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WIC – Nutrition Month Program Highlight
The Women, Infants and Children (WIC) Program is a federally funded supplemental food and nutrition program designed to prevent malnutrition in women, infants and children who qualify.The program is funded by the U.S. Department of Agriculture (USDA)
WIC helps the following:
· Low income pregnant and breastfeeding women
· Women who have recently had a baby
· Infants and children up to 5 years of age
WIC provides the following services and options to ensure malnutrition is not a factor and both baby and mom have a healthier outcome from pregnancy through the beginning years of a child's life. Services provided include:
· Supplemental nutritious foods such as milk, cheese, eggs, juices rich in Vitamin C, peanut butter, whole grain breads and cereals and fresh fruits and vegetables
· Nutrition Education specific to each client's needs
· Screening for other health problems and/or needs and providing referrals/resources as identified by WIC Program Staff.
Visit the Jackson County Health Department WIC Page or call (517) 788-4484 for more information.
The Jackson County Health Department will not deny participation in its programs based on race, sex, religion, national origin, age, or disability. State and federal eligibility requirements apply for certain programs.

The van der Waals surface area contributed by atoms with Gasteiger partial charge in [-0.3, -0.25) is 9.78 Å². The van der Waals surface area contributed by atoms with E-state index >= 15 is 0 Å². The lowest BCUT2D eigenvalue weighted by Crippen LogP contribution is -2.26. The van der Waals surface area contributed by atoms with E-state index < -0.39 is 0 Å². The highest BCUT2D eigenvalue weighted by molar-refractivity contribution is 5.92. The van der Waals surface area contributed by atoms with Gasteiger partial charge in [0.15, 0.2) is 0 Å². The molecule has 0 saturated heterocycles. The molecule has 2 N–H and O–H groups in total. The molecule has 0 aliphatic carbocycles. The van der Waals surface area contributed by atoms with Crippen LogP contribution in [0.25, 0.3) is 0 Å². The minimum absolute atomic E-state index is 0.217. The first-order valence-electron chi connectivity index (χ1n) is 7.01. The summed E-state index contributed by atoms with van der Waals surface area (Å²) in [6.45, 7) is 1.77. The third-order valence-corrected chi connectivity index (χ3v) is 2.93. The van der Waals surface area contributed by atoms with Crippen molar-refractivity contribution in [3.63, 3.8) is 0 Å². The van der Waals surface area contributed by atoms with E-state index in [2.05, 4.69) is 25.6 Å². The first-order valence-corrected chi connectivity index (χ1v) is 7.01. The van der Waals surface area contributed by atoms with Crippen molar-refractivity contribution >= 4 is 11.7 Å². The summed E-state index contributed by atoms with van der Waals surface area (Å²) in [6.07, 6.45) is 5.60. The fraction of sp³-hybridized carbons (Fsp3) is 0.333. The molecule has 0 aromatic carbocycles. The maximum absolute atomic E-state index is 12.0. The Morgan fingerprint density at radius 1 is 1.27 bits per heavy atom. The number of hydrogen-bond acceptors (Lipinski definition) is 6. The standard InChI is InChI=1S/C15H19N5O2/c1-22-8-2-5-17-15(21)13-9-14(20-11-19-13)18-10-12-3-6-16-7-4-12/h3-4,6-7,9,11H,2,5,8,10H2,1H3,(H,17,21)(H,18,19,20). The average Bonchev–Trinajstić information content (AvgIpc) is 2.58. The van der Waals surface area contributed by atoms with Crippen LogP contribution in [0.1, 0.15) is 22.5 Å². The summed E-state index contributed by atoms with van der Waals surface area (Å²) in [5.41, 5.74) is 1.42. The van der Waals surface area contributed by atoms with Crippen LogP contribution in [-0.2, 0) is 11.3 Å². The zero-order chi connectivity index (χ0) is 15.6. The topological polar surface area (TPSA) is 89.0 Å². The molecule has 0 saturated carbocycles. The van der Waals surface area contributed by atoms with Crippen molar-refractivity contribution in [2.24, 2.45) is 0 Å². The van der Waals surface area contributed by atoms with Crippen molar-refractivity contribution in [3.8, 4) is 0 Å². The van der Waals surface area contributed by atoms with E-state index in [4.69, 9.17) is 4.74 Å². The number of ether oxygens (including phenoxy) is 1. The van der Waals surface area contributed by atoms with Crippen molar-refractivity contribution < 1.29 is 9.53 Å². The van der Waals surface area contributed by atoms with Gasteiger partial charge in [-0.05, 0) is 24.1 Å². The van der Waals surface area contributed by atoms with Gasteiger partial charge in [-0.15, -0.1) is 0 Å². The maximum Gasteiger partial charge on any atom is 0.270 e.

March is National Nutrition Month
When Eating at Home or Away, Plan to stay Healthy
The 2015-2020 Dietary Guidelines for Americans suggest starting with small changes that will likely lead to lasting changes. Consider such steps when planning meals at home or when making choices away from home. In addition, make a commitment to:
Create an eating style that includes a variety of your favorite, healthy foods;
Cook more at home, using healthier ingredients;
Learn how much you should eat or drink by checking out www.choosemyplate.gov;
Be physically active most days of the week, where you’re breathing harder, breaking a light sweat and engaging in strength-building exercises.
When eating at home, the JCHD’s Healthy Communities Coordinator suggests increasing these simple healthy foods in your diet:
Dark green, red and orange vegetables, beans and peas
Fat-free or low-fat milk, yogurt, cheeses, as well as soy beverages that have added vitamins and minerals
Seafood, meats that don’t have a lot of fat, chicken and turkey without the skin, nuts and soy products
Oils such as canola, corn, olive, peanut, sunflower and soy
When eating away from home, choose foods carefully. Enjoy your lunch with co-workers or a meal out with family, but plan ahead. For example, eat a lighter meal before or after so go out to keep calories and portion sizes in check. Choose healthy side dishes such as dark green leafy salads with no- or low-fat dressing, steamed or roasted vegetables, and use to-go boxes to control portion size.